Saturday, November 22, 2008

Zen and Martial Arts

Zen and Martial Arts : A short History of Yoshukai Karate

From India to China

Bodhidharma - Da Mo in Chinese, Daruma in Japan - was a blue-eyed guy and tended to stand out in a crowd. The Chinese, nicknamed him "The Blue-Eyed Demon.“ An Indian Prince and Buddhist priest, well-educated both in Vajramushti (an ancient Indian Martial Art synthesis of Pancratium and Raja Yoga) and in philosophy and theology, He combined Indian Buddhist philosophy with Daoist methodology, and came to China to preach his new synthesis: Zen.

“Zen” simply means meditation. In Sanskrit the word is "dhyana”. Dhyana and Zen appear to be unrelated words, but in fact they are similarly pronounced. Whenever a heavily voiced "D" precedes the "Y", as in “Did You”, the sounds are usually combined and pronounced as a "J". We say, "Di'ja go?." Ed-u-cate becomes "ejucate." Acad-i-an becomes "Cajun." Sanskrit's Dhyana (meditation) became "Jen" – written Chan in Chinese and pronounced Zen in Japanese.

The priests of Shao Lin Monastery in China were keeping a stale, orthodox regimen when "Blue Eyed Demon" arrived from India in the fifth century AD. They were following the "polishing" way of inactivity and removal, the way which claims victory over bodily temptations by avoiding other bodies and over contentious thoughts by erasing all thoughts. Too much sitting had numbed their brains and let their physical condition languish. The monks were not in good shape and definitely not able to defend themselves against gangs of thieves used to attacking them around the temple.

Bodhidharma designed a set of martial exercises designed to strengthen their minds and bodies. This was the beginning of the Shaolin Kung Fu (Shorin Ji Kempo in Japanese) style of boxing.

Bodhidharma's teachings became the basis for the majority of Chinese martial arts.

Or so legend has it.


From China, Buddhism and Martial Arts went South to Okinawa, an island East of mainland China and South of Japan.

“Tode” (Chinese Hand) was the indigenous form of fighting developed in Okinawa. Because weapons had been banned on the Island, Okinawans had refined empty-hand techniques and trained in secret. It had evolved under the influence of Chinese merchants and sailors.

Te developed primarily in three Okinawan cities: Shuri, Naha and Tomari. Each of these towns was a center to a different sect of society: nobility, merchants, farmers and fishermen, respectively.


The first public demonstration of Karate in Japan was in 1917 by Gichin Funakoshi, at the Butoku-den in Kyoto.

In 1922, Dr. Jano Kano, founder of the Japanese art of Judo, invited Funakoshi to demonstrate at the famous Kodokan Dojo and to remain in Japan to teach karate.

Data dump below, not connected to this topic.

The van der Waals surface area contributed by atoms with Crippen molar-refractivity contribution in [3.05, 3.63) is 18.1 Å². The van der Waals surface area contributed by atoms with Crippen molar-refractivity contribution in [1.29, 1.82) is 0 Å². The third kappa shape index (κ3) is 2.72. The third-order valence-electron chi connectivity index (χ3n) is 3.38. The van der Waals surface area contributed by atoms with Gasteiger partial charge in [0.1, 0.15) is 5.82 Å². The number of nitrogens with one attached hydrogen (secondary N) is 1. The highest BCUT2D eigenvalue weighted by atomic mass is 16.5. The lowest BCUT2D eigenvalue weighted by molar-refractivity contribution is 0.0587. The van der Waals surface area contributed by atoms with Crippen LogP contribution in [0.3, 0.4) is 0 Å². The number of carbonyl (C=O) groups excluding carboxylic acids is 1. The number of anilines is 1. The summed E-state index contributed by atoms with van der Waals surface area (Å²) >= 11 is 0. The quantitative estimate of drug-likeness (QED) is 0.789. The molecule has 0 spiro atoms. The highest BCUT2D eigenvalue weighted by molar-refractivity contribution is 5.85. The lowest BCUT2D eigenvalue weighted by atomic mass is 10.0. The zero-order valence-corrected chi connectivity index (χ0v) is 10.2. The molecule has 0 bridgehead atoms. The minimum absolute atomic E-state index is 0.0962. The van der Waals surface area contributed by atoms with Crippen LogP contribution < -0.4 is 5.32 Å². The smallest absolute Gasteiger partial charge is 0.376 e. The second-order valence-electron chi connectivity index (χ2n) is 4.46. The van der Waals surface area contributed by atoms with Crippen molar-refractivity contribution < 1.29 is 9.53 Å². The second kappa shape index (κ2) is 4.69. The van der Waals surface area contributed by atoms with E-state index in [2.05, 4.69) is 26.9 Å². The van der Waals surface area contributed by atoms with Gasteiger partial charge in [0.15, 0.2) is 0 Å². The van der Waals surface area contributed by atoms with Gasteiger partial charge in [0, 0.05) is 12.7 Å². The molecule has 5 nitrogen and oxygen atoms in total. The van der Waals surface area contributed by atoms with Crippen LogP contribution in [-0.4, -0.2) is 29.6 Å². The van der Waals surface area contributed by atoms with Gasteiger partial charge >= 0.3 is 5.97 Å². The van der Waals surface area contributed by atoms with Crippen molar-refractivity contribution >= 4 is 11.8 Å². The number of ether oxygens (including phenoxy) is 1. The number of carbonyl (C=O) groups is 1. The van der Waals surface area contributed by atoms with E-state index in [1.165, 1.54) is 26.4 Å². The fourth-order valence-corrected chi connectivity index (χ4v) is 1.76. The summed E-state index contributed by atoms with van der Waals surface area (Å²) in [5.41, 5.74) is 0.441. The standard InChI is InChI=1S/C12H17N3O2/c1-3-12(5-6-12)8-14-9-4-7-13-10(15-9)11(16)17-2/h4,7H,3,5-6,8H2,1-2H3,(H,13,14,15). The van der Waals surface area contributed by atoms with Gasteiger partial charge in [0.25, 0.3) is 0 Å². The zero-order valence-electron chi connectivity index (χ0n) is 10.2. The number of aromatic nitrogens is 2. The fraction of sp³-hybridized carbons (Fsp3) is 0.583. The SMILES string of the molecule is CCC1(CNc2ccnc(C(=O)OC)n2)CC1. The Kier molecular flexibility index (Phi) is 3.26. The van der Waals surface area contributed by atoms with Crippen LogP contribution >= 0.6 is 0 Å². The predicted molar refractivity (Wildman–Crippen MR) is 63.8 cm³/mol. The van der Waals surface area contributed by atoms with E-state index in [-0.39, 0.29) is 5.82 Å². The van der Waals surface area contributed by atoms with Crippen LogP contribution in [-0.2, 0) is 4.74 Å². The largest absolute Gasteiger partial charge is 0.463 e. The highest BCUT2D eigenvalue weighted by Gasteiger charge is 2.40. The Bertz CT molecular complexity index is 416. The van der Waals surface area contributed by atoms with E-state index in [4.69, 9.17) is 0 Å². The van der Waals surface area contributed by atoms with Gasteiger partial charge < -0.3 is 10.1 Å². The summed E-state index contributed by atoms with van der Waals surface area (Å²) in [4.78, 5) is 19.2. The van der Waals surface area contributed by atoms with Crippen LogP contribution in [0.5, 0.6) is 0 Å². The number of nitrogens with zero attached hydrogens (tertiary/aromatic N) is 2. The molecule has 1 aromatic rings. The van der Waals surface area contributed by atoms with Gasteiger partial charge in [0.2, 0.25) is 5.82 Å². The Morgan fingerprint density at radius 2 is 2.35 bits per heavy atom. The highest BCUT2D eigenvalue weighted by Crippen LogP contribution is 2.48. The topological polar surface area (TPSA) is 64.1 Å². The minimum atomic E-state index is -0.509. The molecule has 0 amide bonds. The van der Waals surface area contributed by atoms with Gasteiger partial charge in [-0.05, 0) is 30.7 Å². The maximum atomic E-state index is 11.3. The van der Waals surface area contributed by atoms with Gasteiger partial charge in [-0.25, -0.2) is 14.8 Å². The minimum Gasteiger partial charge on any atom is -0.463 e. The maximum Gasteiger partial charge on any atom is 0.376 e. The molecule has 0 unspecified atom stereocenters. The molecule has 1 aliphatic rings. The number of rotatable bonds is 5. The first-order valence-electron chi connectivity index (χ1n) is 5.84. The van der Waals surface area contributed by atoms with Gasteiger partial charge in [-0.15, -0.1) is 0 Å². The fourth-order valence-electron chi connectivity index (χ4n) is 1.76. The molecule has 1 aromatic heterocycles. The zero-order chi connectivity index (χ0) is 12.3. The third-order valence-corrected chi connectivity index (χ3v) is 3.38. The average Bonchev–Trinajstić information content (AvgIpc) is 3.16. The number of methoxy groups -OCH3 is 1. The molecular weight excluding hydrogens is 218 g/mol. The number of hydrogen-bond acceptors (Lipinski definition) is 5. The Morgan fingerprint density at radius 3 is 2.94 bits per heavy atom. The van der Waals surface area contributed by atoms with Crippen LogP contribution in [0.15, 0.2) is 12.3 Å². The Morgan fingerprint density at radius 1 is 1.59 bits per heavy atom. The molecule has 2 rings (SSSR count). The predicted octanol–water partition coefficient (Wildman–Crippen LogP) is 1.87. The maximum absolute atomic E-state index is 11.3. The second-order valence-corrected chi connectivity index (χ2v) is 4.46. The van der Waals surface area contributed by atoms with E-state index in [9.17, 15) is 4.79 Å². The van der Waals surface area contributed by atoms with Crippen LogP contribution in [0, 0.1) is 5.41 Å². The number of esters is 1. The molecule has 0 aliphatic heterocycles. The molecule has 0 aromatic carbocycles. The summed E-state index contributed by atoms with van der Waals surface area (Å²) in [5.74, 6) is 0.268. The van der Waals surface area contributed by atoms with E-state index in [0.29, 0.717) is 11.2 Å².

The sponsorship of Dr Kano was instrumental in establishing a base for karate in Japan. As an Okinawan "peasant art," karate would have been scorned by the Japanese without the backing of so formidable a martial arts master.

The Chinese character “To”- Chinese - used to write “Tode” – Chinese Hand - could also be pronounced 'Kara'. Around 1935 a meeting of Okinawan masters decided to replace this character by another one, also pronounced “Kara” but meaning “Empty”. This is how Karate which originally meant Chinese Hand, came to mean Empty Hand.

This was later changed to Karate-do by Gichin Funakoshi. The Do in karate-do means 'way' or 'path', and is indicative of the discipline and philosophy of Karate with moral and spiritual connotations.

Chito Ryu and Yoshukai

Sensei Chitose

Chinen Tsuyoshi, later to be known by the name Chitose was born in Okinawa in1898. He was the grandson of the famous Matsumura Soken

Chitose began his study of Karate at the age of seven (1905) under Aragaki Seisho, Higashionna Kanryo One fellow student would become Miyagi Chojun the founder of modern Goju Ryu

Funakoshi Gichin Sensei was also Chitose Sensei’s primary school teacher.

In 1922 he was accepted as a student at the Tokyo University Medical Center and became a doctor in 1924. This is why he is called Dr Chitose.

He opened his first dojo in Kumamoto in 1946. Chitose would take the wording "Chito Ryu" by 1952.

Sensei Yamamoto

In 1951, Yamamoto Mamoru began training in Karate under Sensei Chitose.

From 1958 to 1960, Yamamoto Mamoru, the head student of Sensei Chitose, won the All Japan Karate Championships.

In 1961 he opened his own dojo the Yoshukan in Kitakyushu, Japan.

In 1963 Mamoru Yamamoto started his own organization Yoshukai Karate, independent from Dr Chitose’s Chito Ryu.

1 comment:

Anonymous said...

Interesting history lesson. Will it continue? I notice some spelling variations, which is expected I guess. I am a member of Shito Ryu Itosu Kai. I am a beginner student, having just started as a karateka at the age of 55 a year and a half ago. You visited my blog recently.